Everything is somehow connected in South CarolinaFebruary 6, 2023
The story of Camden’s Joshua Reynolds House and its colorful tenant Dr. George Rogers Clark Todd, brother-in-law of Pres. Abraham Lincoln
By W. Thomas Smith Jr.
HISTORY IS ALL AROUND US, reminding me also of what a small world we live in, what a brief span of national history our own United States exists within, and how everything and everyone is in some way connected: Which brings me to an old antebellum house in which I’ve attended lectures and receptions, had my picture taken in front of, eaten my lunch on the steps of, and parked my car next to and walked past at least once a month – usually two or three times a month – for more than 10 years.
I’m talking about the historic Joshua Reynolds House in Camden, South Carolina, the oldest inland town in the Palmetto State.
Part of the Mullikin Law Firm complex a mile or two on the main drag from Lord Charles Cornwallis’ headquarters during the American Revolution to the site of the Battle of Camden several miles away, the Joshua Reynolds House was built in 1805 (some sources say circa 1816) and it was placed on the National Register of Historic Places in 1971. And, no, Camden’s Joshua Reynolds is not the same man as the famous artist Sir Joshua Reynolds, 1723-1792.
Today the Reynolds House (aka the Reynolds-Todd-Mullikin House) at 1310 Broad serves as the environmental training facility for GLOBAL ECO ADVENTURES (GEA), founded by Dr. Tom Mullikin, who is the “Mullikin” in the Mullikin Law Firm, located directly across the shared driveway at 1308 Broad, also a historically significant structure which we’ll save for another story.
According to GEA’s website, the 1310 building was constructed by Reynolds “as the ‘Long Town Store’ for Samuel Mathis,” and according to a nearby S.C. historical marker, Mathis, 1760-1823, was “the first white male child born in Camden and enjoyed a long career as a soldier, merchant, lawyer, politician, and preacher.”
Though few outside of Camden circles know, the Reynolds House, which I’ve always referred to as the Todd House, also served as the medical offices of Dr. George Rogers Clark Todd, brother-in-law of the 16th president of the United States Abraham Lincoln.
Yes, Dr. Todd was First Lady Mary Todd Lincoln’s brother. But to Mrs. Lincoln’s great consternation, Dr. Todd served in the very army that her husband was trying to destroy from 1861 to 1865. But then so did three of her other brothers: Alexander (killed at Baton Rouge), Samuel (killed at Shiloh), and David Todd (wounded at Vicksburg).
Born in Lexington, Kentucky on July 2, 1825; Dr. George R.C. Todd sided with the Confederacy when South Carolina seceded from the Union on Dec. 20, 1860. When war erupted the following Spring, he offered his services as a surgeon to the Confederate Army. For a time he served at one of the hospitals in Charleston where he was tasked with caring for prisoners of war in a nearby POW camp. He was also with Gen. Robert E. Lee’s Army of Northern Virginia during the ill-fated Gettysburg campaign in 1863.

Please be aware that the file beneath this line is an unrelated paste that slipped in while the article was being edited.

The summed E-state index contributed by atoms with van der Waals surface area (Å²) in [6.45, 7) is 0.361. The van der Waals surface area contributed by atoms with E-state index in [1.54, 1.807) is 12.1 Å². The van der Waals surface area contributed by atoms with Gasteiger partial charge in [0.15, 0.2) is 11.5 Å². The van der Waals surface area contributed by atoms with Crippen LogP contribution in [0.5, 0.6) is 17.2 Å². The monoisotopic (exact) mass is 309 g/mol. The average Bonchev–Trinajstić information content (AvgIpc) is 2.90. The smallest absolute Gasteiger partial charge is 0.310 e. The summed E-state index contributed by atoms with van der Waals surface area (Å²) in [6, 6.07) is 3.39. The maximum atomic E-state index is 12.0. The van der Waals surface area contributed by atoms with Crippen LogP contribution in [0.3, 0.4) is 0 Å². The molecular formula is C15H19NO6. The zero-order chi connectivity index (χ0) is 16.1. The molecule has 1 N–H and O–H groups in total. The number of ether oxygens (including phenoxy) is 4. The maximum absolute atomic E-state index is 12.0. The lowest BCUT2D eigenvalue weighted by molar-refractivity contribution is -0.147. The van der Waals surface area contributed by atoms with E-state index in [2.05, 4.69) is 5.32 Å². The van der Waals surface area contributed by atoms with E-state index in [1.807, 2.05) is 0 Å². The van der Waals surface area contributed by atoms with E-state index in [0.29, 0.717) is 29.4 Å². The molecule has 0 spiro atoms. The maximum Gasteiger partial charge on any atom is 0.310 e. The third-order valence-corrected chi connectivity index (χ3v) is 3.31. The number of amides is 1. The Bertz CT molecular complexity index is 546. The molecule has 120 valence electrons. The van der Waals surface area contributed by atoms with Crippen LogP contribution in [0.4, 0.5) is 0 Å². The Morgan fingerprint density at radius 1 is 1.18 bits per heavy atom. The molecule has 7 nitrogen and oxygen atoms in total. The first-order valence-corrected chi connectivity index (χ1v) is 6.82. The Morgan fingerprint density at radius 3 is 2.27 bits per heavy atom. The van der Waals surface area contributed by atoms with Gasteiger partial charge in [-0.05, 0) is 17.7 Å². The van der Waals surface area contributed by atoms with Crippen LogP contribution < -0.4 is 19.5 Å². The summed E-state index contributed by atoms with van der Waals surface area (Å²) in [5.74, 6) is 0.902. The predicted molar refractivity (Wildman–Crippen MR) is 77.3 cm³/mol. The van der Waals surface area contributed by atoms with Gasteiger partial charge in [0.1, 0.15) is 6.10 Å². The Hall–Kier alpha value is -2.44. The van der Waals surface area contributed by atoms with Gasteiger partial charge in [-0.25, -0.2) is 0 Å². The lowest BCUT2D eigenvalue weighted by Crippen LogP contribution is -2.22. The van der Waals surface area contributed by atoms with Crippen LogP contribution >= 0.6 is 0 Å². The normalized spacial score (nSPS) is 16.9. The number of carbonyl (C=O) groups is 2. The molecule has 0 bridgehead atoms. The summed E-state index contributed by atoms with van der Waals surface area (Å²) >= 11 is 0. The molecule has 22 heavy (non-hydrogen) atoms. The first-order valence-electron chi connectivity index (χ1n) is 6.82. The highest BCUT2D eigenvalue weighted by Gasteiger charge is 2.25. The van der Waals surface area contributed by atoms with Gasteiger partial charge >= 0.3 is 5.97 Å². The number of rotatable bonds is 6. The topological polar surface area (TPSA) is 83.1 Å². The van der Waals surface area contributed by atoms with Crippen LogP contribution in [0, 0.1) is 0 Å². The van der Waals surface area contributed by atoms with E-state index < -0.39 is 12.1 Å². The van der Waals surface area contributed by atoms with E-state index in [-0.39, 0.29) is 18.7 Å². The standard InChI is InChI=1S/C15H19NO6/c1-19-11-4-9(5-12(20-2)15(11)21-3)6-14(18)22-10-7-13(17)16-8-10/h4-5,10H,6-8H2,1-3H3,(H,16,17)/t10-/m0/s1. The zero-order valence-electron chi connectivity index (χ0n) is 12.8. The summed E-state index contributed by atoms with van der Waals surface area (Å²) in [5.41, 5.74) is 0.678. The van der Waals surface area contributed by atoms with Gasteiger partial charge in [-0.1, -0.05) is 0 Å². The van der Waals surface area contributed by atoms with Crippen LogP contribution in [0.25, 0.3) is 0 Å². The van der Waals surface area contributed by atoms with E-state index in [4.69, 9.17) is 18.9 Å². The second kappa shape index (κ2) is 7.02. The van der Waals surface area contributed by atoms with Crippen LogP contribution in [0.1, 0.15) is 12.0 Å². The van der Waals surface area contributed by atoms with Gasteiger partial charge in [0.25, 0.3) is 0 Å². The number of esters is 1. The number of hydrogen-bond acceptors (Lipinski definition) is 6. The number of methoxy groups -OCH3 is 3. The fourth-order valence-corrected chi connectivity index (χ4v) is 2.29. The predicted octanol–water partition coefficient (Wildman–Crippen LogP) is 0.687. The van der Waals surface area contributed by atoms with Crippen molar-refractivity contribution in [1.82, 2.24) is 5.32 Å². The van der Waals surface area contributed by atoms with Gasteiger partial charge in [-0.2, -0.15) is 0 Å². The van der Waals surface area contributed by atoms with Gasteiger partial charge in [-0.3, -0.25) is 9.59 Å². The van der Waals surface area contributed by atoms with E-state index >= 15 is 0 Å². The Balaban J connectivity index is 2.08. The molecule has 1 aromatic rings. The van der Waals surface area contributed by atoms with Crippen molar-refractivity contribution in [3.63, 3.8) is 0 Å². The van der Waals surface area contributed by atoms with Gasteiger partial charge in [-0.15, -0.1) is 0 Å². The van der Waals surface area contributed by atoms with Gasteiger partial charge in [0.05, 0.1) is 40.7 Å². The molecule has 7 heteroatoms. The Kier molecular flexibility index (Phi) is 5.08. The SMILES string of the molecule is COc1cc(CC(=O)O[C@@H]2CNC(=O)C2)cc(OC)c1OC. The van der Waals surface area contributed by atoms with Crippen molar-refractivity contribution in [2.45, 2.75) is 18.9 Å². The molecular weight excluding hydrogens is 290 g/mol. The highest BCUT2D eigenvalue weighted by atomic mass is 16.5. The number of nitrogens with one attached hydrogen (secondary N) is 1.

A somewhat gruff, irascible soul, Dr. Todd was NOT known for his comforting bedside manner, though the unreconstructed surgeon was known for his harsh outspoken criticism of his brother-in-law Pres. Lincoln, whom he once referred to as “one of the greatest scoundrels unhung.”
When the war ended in 1865, Dr. Todd relocated to Camden, the home of his wife Martha B. “Mattie” Lyles Todd. There he set up his medical practice in the Reynolds House on Broad.
In 1880, the Todd couple along with their 11-year-old son George Belton Todd packed up and moved from Camden to Barnwell County. They eventually returned to Camden where Martha passed away in 1889, though some sources suggest they remained in Barnwell until the end of their lives. What we do know for a fact is that Dr. Todd passed away on April 28, 1900, and both he and Martha are buried in Camden’s historic Quaker Cemetery (where Mullikin’s parents are both interred along with several notable general-officers, a governor, a lieutenant governor, and two Medal of Honor recipients), one-and-a-half miles south of what was once Dr. Todd’s office, today GEA’s Environmental Training Center.
Not only GEA training, but the Reynolds-Todd-Mullikin House today includes Mullikin’s military mini-museum featuring unusual pieces of military history from the earliest Provincial Militia in 1670 (Mullikin previously served as the two-star commanding general of the Provincial Militia’s descendent organization, the S.C. State Guard) to the 21st-century War on Terror (Mullikin served as an officer in the post-9/11 U.S. Army Reserve and he has long been a deeply involved supporter of the U.S. special operations community). The building also houses a “Reconciliation Room” dedicated to the Civil Rights movement in South Carolina (Mullikin has also hosted “Reconciliation Rides” across the Palmetto State), and the house was once home to the Mullikin Karate Studio (Mullikin is a member of the S.C. Black Belt Hall of Fame).
“It’s fascinating to me and to all who visit our building to think that Mary Todd Lincoln’s brother practiced medicine right here,” said Mullikin. “It’s a unique piece of history that fits right in with the mystique and multi-layered, interconnected story of Camden.”
By the way, George, Alexander, Samuel, and David Todd weren’t the only Confederates in Mary Todd Lincoln’s woodpile. The first lady’s brother-in-law (married to her sister Emilie) was Brig. Gen. Benjamin Hardin Helm, CSA.
Abraham Lincoln had offered Helm a commission in the U.S. Army. Helm instead accepted a commission in the Confederate Army and was killed during the bloody Battle of Chickamauga in 1863.
Yep, everything is connected, and no history is richer than that of old Camden.